Time Heals All Wounds.. And Then Kills the Patient
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Dawn
Dawn
Thu Nov 1 03:05:44 2007
Abayment of Drums
Topics:

I'm sometime amused at the subtlety needed to make a good music video - I know that others may differ here, but I personally have little interest in seeing the artist play the instrument or strut around a music stage (likewise in person, but concerts are fun because the acoustics are sometimes better, the music isn't as engineered by a sound studio, the musicians sometimes interact with the audience (or "read the crowd" to choose what to play or how to play it), and being around other people who like a given band can sometimes be interesting, whether it be TMBG, some nice flamenco music, or classical stuff) - music videos act instead as a venue for a low-intellect performance art or skit. One of the groups I liked whose videos were particularly novel was the Danish pop band Aqua - they took the skit idea pretty seriously, some relating to the song title, some not (likewise with Toy-Box). The German band "And One"'s videos use video more to manipulate the viewer/listener directly - they don't tell a story so much as use emotionally evocative imagery in sequence (the video for "So klingt Liebe" is something I'm still scratching my head over). It seems that a lot of user-created content on Youtube is made by people who have different aesthetics - they tend towards video that's very-literal -- almost mechanical in its construction. Thinking about the bands whose videos show them playing the instruments, I wonder if that's usually in there because the bands insist, because it's good branding on some level, or if some people like that. At least from my perspective, if it's there it should be minimal. Maybe part of it is that they identify as musicians (at least, as tied to their music) more than as artists, and so, music being "their thing", them playing their instruments seems obligatory for the videos...?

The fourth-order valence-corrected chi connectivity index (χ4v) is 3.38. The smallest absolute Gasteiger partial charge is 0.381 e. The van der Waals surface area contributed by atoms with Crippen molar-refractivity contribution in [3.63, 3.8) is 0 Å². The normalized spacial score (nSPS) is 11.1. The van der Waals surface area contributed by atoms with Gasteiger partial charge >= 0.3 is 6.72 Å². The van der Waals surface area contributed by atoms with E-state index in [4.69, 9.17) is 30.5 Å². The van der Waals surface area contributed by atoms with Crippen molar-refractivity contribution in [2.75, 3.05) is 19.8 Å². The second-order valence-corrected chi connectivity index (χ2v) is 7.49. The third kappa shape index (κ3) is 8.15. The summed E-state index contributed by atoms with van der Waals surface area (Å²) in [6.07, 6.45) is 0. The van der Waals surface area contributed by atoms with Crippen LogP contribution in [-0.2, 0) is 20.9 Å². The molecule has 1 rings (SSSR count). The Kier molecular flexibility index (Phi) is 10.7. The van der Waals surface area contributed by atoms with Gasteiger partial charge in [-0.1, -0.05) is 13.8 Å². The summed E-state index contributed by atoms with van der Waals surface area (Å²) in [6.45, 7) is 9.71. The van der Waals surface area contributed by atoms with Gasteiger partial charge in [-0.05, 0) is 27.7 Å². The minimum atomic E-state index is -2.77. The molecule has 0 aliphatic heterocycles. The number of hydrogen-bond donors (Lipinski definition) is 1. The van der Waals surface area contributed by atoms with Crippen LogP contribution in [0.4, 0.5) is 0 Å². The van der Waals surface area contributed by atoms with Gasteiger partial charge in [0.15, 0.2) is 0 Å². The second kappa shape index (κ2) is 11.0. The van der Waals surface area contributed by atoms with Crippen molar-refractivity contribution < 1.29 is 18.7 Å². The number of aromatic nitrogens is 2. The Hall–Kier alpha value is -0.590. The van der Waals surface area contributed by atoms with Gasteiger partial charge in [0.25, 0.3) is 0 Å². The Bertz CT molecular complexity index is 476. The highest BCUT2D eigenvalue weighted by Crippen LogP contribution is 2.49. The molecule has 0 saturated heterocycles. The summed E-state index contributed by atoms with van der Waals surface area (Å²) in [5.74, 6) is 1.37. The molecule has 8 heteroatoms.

Amusing how the hot topics in an election tend to be forgotten (the content of the list, not necessarily the issues themselves) from election to election. Apart from the invasion of Iraq and the possible invasion of Iran and universal healthcare, illegal immigration and related topics seem to be part of this coming election's list. One point of debate is service by the DMV to this group - the governor of NY state recently floated plans to offer three tiers of driver's licenses, one of which would be targeted specifically at illegal immigrants. In this article on the matter, consultant Hank Sheinkopf notes that "You take a hit in some portion of the electorate for being against this, you take a bigger hit being for it. If you try to explain it, you get into more trouble".. true about so much in politics, either on the stage or among friends. My thoughts:

  • Planning for highly flexible numbers of people, in state services and other areas, can be very difficult
  • Counterargument to claims of racism: if it tends to impact people of one race more than others and if that is by the claimant's definition definitionally racist, it is only accidentally so - it is by intent just citizen-ist, which most states are (and probably should be)
  • Another issue is that by potentially broadening a class of people living in the US (resident aliens without citizenship subject to deportation), we move closer to having an Arab-esque legal system with a permanent underclass with few/no labour rights (in their case, largely Indians). Presently, the "born in the United States = citizenship" avoids that, but has the "Anchor Baby" problem. Perhaps a less abusable solution would be to amend that to requiring one of the parents to be of at least permanent resident status?
  • Smattering of news:

    Al Jazeera has a neat article on Iranian women playing rugby. Also, it's nice to read about cases where the Kitty Genovese case was not repeated.

    Finished reading the book on reform in communist societies, quick thoughts ("quick", haha):

    The coverage of China wasn't as good as I would have liked - it didn't cover areas of social change in the detail that the other regions were (although in my conversation with Mac, some of this was made up for - he painted a picture of China that had fallen back into an essentially feudal-warlord system). This is disappointing - that Deng Xiaopeng was just the first herald of dying dreams...

    Amused that at the end of the book/collection, they admit that because of the rate of change, they knew that the book may be outdated rapidly.